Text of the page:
American Academy of pediatricians says ok for nursing moms to take most meds
The majority of nursing moms no longer need to fear that taking needed medications and vaccines will harm their babies, according to a new report from the American Academy of Pediatrics., which is now working with the FDA to make changes in the way certain drugs are labeled, and to prod pharmaceutical companies to study how drugs may affect breast-feeding. In addition, they are advocating a change in labeling on drugs labels from”Nursing Mothers” to “Lactation.”
“Because we know that breast-feeding has both developmental and health benefits for both the mothers and their infants, we are encouraging research in this area so physicians can make informed decisions about how best to treat their patients,” stated Hari Cheryl Sachs, head of the FDA’s pediatric and maternal health maternal health team for Drug Evaluation and Research.
“Currently, most drug labels now contain a “ blanket” legal statement that warns consumers against taking nearly any medication while pregnant,” something that has long been a bone of contention for Thomas Hale, director of the InfantRisk Center at Texas Tech University Health Sciences Center in Lubbock, who has not only been studying the transfer of medications to breast milk for more than three decades, but has written the book Medications and Mothers' Milk.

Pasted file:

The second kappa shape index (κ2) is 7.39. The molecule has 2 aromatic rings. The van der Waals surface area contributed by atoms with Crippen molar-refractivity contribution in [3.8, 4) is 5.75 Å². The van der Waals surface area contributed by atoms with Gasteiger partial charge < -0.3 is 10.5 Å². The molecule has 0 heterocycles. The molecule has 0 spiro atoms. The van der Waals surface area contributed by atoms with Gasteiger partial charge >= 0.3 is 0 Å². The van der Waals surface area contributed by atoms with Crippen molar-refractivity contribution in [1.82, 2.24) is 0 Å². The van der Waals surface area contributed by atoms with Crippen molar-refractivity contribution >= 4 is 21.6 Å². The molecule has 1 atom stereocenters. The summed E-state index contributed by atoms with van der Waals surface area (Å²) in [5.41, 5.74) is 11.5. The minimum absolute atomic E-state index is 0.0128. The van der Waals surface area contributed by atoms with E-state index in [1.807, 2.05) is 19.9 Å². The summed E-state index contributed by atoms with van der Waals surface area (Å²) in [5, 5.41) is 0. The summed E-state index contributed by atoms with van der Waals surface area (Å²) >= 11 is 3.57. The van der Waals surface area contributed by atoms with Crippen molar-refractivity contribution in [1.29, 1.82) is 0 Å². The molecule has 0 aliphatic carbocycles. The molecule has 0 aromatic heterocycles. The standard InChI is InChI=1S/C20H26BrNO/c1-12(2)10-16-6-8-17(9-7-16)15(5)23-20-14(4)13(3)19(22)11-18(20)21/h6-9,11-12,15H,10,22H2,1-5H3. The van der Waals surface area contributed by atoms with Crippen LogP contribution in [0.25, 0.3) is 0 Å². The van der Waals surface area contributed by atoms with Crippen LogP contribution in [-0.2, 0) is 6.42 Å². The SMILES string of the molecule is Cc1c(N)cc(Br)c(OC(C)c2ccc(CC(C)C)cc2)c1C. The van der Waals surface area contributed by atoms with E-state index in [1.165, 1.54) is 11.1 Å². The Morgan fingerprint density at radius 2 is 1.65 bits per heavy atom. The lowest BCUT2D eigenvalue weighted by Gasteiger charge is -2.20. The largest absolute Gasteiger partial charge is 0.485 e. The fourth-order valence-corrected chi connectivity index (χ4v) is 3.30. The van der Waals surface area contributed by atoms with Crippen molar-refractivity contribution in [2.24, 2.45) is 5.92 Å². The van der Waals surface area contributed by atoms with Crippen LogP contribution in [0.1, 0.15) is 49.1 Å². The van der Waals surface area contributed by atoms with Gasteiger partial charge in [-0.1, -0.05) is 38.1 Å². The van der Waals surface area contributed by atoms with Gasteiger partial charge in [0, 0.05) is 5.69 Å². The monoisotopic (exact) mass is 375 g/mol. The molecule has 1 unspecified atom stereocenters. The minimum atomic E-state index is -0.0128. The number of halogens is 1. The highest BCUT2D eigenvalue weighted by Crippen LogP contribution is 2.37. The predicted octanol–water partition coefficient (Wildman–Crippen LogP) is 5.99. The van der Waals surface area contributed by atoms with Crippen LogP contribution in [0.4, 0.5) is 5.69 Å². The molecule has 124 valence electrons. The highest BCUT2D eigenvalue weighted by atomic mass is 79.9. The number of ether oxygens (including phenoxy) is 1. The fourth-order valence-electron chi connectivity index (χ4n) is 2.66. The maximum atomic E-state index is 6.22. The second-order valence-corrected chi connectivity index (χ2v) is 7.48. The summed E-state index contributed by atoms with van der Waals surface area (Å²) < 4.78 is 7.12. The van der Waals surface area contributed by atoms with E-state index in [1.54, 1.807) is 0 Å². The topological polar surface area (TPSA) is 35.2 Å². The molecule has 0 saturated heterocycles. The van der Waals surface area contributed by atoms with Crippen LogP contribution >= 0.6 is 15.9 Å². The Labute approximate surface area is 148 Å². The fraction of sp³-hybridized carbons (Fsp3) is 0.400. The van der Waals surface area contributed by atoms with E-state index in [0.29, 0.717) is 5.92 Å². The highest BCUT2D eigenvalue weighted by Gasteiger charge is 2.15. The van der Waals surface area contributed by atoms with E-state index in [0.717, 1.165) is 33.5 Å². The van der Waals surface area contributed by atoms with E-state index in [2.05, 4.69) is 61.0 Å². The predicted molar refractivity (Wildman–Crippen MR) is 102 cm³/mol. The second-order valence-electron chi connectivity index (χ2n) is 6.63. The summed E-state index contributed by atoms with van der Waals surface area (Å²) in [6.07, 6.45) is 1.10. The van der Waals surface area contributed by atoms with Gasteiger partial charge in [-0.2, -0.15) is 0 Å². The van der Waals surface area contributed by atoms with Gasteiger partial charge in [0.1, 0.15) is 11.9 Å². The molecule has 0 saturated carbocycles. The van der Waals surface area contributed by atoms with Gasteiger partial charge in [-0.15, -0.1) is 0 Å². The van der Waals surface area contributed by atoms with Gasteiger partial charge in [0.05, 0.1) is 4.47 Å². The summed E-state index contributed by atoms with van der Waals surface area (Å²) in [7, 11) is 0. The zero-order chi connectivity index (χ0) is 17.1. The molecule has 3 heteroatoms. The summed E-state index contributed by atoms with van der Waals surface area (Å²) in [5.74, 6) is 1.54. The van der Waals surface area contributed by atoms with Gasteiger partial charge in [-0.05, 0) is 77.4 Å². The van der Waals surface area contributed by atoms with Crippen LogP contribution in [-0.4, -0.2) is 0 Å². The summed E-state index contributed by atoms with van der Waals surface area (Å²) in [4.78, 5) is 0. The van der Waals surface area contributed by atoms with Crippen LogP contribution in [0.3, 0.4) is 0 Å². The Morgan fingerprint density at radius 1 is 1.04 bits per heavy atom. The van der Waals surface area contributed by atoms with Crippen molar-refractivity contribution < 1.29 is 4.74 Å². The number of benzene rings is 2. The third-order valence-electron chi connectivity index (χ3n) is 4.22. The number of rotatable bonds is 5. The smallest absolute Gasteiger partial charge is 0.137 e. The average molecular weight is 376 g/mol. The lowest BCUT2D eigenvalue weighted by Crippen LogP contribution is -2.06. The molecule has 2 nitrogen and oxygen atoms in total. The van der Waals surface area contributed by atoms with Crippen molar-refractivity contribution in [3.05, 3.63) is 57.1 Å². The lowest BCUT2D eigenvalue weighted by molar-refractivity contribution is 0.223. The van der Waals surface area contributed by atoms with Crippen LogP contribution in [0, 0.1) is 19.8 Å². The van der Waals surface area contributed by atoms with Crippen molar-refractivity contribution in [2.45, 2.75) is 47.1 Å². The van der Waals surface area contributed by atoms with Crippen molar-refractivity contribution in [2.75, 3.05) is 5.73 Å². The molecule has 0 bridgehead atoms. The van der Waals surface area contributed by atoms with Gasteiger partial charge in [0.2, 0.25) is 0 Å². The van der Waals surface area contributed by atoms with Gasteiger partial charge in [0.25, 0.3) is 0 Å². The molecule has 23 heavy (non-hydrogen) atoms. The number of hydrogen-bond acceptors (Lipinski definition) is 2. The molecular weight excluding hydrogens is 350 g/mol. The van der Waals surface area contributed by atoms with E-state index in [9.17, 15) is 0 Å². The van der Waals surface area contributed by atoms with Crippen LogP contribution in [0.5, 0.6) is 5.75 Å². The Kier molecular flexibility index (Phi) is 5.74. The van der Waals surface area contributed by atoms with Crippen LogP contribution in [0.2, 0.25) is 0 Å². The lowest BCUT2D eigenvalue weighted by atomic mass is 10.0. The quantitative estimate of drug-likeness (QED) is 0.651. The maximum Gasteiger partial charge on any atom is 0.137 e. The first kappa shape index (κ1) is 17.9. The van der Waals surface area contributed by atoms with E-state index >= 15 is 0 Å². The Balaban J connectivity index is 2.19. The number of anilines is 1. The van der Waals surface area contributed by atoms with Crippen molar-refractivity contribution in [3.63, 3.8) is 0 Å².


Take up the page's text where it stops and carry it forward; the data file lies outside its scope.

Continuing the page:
Breast-feeding advocates including Diana West of the La Leche League also hailed the news by stating, "The general message that most drugs are compatible with breast-feeding, that mothers don't have to wean to take drugs, and that the labels should accurately reflect the science, is really great news and progress for nursing mothers.”
While there are definitely certain medications including codeine, oxycodone (Oxycontin) and propoxyphene (Darvon), that can cause serious problems in breast-fed infants, over-the-counter pain relievers such as acetaminophen (Tylenol), ibuprofen (Advil, Motrin), and naproxen (Aleve) may be safer choices for nursing mothers. In addition, it was found that the antidepressant drug Zoloft (sertraline) did not show up in breast milk during testing.
To learn more about what drugs are safe for nursing moms, Hale also recommends that women and their healthcare providers check out the LactMed, a database of information on the transfer of drugs to breast milk maintained by the U.S. National Library of Medicine.